How would you sell Wales to the world? MPs on the Welsh affairs committee ("a fairly friendly bunch" according to chair David Davies) have spent the morning grappling with the issue.
What did they learn? Apparently, the world (outside the UK, at least) no longer views Wales in stereotyped terms although the French still associate us mostly with rugby and mining.
Creating and selling the Welsh brand is clearly proving a challenge. Plaid Cymru's Jonathan Edwards said a Visit Britain survey suggested Welsh castles were more popular than Buckingham Palace as a potential destination.
The chair of the Wales Association of Self-Catering Operators, Roger Burgess gave the latest Visit Wales adverts a mixed verdict: "We were particularly pleased at the latest 'have you packed your bag for Wales?' campaign. But, having watched some of the TV advertisements, they create a superb impression, but it's all in Welsh. So if you're trying to attract the English or the French or the Germans there's no subtitling, no voiceover.
"So what was it they were trying to convey? It seems they're almost asking too much of their audience rather than have that that knowledge develop."
Today's star witnesses came from the Celtic Manor Resort, which will host the NATO summit in September. Chief operating officer Ian Edwards and director Simon Gibson didn't hold back in telling the MPs of their fears that Wales would miss out on the economic opportunities offered by the summit.
Mr Edwards told the MPs: "I think the first minister has got to say to the prime minister, 'Look, we are 100 days to go; we've got nothing nailed down in terms of outreach programmes. How are we going to benefit from this?
"If we don't do it now and we don't line everything up we will miss that opportunity."
He said Wales had done well out of the Ryder Cup at the resort, but could have done better. "We've got to learn the lesson from the Ryder Cup and make sure we don't make the same mistakes with NATO."
This is what he said about air transport links: "At the moment it's more viable for us to have an alliance with Bristol Airport to put on an international campaign because they have more routes coming into Bristol than into Cardiff. How shameful is that."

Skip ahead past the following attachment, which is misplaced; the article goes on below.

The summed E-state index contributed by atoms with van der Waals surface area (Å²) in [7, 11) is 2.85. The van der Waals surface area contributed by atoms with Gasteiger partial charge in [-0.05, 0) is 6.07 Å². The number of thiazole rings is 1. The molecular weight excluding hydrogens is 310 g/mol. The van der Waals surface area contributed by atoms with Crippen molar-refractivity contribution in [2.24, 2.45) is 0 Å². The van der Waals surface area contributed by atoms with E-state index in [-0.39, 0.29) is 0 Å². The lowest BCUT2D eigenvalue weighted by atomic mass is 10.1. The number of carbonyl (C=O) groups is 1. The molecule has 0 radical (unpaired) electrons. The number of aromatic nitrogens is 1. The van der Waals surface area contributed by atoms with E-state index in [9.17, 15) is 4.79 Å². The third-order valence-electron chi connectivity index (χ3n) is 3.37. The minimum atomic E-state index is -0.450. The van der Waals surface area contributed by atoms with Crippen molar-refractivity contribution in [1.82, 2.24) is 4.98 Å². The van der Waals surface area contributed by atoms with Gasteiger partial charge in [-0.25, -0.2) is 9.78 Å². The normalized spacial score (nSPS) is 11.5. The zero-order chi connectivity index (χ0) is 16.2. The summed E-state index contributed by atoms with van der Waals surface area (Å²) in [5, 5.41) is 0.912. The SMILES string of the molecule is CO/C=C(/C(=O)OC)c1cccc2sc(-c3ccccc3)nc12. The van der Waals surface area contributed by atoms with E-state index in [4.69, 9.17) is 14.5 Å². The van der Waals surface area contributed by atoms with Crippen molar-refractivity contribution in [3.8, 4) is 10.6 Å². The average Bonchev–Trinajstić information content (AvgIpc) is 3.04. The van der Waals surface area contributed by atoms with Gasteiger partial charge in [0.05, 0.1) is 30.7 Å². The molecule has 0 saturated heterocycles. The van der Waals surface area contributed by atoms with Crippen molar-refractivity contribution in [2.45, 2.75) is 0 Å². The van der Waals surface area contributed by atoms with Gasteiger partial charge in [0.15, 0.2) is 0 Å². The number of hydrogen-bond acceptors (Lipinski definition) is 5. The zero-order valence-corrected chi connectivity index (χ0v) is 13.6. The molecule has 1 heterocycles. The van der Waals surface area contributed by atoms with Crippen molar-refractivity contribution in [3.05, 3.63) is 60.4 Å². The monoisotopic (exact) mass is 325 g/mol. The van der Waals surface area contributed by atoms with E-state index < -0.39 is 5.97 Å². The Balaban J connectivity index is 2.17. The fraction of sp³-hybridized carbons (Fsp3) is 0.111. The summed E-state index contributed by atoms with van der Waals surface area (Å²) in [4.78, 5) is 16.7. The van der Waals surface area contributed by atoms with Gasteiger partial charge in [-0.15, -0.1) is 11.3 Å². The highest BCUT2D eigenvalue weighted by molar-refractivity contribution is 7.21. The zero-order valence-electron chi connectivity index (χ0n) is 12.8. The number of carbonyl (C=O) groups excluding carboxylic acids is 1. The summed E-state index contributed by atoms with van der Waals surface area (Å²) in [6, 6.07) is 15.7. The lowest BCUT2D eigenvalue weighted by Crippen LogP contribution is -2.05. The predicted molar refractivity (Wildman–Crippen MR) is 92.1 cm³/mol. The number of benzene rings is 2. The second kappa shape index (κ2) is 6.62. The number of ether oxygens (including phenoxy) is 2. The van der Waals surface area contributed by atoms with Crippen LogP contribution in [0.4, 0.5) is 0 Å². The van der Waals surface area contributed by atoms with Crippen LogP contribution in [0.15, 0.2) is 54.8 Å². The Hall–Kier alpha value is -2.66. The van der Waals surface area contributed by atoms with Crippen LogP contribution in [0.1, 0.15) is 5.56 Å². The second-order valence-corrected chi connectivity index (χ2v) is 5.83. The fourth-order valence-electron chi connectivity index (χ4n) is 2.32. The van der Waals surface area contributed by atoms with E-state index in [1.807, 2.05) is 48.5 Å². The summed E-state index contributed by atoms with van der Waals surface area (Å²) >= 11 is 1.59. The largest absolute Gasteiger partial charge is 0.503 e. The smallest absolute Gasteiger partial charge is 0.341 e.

Mr Edwards said Wales wasn't represented at international travel events in Europe. He said it was "ridiculous" that at a travel trade fair in London, Visit Yorkshire had a bigger stand than Visit Wales.
Mr Gibson also criticised UKTI, the government department charged with helping business, for inviting Wales to investment opportunities too late in the bidding process to get a a share of investment from sovereign wealth funds. In one case, up to £13bn in investment was available.
"It's billions. An opportunity like that might have paid for the M4 relief road, it might have paid for the metro, it might have paid for a regeneration project connecting Cardiff airport to the city it could have done all sorts of projects of a large nature but if we're at the back of the queue we're going to lose."
Mr Gibson questioned whether Wales, unlike Manchester, had the pre-packed investment opportunities to take advantage. He criticised the speed of decision-taking in government: "What we need is velocity. Everything just takes too long. Decisions just take too long." He said there was a reluctance and fear of taking decisions.
The executive director of the Wales Tourism Alliance, Adrian Greason-Walker, focused on practical problems. He said many overseas visitors to Wales were reluctant to hire a car and drive on what they saw as the wrong side of the road.
Euro-sceptic chair David Davies assured him the MPs wouldn't be recommending that Wales switch to driving on the right. You can watch the committee session again here.